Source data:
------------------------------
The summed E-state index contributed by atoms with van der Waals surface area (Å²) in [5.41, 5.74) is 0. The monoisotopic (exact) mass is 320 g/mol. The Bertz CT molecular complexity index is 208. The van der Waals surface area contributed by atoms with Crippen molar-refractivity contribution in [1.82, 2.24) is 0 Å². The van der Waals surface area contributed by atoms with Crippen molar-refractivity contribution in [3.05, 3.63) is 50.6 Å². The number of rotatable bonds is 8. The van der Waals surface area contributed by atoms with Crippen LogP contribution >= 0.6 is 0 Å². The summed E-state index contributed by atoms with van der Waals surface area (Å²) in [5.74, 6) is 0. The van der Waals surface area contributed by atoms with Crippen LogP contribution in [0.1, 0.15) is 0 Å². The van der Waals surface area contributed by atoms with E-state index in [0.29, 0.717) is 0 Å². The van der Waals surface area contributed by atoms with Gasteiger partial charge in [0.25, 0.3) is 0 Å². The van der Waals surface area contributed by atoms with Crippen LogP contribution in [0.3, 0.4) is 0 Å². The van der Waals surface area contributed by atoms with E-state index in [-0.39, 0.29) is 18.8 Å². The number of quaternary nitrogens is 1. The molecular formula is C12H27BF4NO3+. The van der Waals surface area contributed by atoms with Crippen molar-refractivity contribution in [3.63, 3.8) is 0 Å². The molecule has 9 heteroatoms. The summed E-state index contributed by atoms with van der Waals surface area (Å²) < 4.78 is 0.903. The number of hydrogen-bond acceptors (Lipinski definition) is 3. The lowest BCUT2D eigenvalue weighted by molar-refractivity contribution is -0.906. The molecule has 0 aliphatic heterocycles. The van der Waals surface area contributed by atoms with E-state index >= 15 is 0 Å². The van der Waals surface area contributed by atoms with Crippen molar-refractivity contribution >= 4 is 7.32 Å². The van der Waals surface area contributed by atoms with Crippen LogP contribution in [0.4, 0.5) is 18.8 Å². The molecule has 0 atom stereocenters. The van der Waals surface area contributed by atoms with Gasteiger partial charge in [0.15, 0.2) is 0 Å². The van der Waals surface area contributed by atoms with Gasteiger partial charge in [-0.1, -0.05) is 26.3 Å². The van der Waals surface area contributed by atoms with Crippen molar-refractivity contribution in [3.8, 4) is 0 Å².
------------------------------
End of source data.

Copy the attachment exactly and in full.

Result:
The summed E-state index contributed by atoms with van der Waals surface area (Å²) in [5.41, 5.74) is 0. The monoisotopic (exact) mass is 320 g/mol. The Bertz CT molecular complexity index is 208. The van der Waals surface area contributed by atoms with Crippen molar-refractivity contribution in [1.82, 2.24) is 0 Å². The van der Waals surface area contributed by atoms with Crippen molar-refractivity contribution in [3.05, 3.63) is 50.6 Å². The number of rotatable bonds is 8. The van der Waals surface area contributed by atoms with Crippen LogP contribution >= 0.6 is 0 Å². The summed E-state index contributed by atoms with van der Waals surface area (Å²) in [5.74, 6) is 0. The van der Waals surface area contributed by atoms with Crippen LogP contribution in [0.1, 0.15) is 0 Å². The van der Waals surface area contributed by atoms with E-state index in [0.29, 0.717) is 0 Å². The van der Waals surface area contributed by atoms with Gasteiger partial charge in [0.25, 0.3) is 0 Å². The van der Waals surface area contributed by atoms with Crippen LogP contribution in [0.3, 0.4) is 0 Å². The van der Waals surface area contributed by atoms with E-state index in [-0.39, 0.29) is 18.8 Å². The number of quaternary nitrogens is 1. The molecular formula is C12H27BF4NO3+. The van der Waals surface area contributed by atoms with Crippen molar-refractivity contribution in [3.63, 3.8) is 0 Å². The molecule has 9 heteroatoms. The summed E-state index contributed by atoms with van der Waals surface area (Å²) < 4.78 is 0.903. The number of hydrogen-bond acceptors (Lipinski definition) is 3. The lowest BCUT2D eigenvalue weighted by molar-refractivity contribution is -0.906. The molecule has 0 aliphatic heterocycles. The van der Waals surface area contributed by atoms with E-state index >= 15 is 0 Å². The van der Waals surface area contributed by atoms with Crippen molar-refractivity contribution >= 4 is 7.32 Å². The van der Waals surface area contributed by atoms with Crippen LogP contribution in [0.4, 0.5) is 18.8 Å². The molecule has 0 atom stereocenters. The van der Waals surface area contributed by atoms with Gasteiger partial charge in [0.15, 0.2) is 0 Å². The van der Waals surface area contributed by atoms with Gasteiger partial charge in [-0.1, -0.05) is 26.3 Å². The van der Waals surface area contributed by atoms with Crippen molar-refractivity contribution in [3.8, 4) is 0 Å².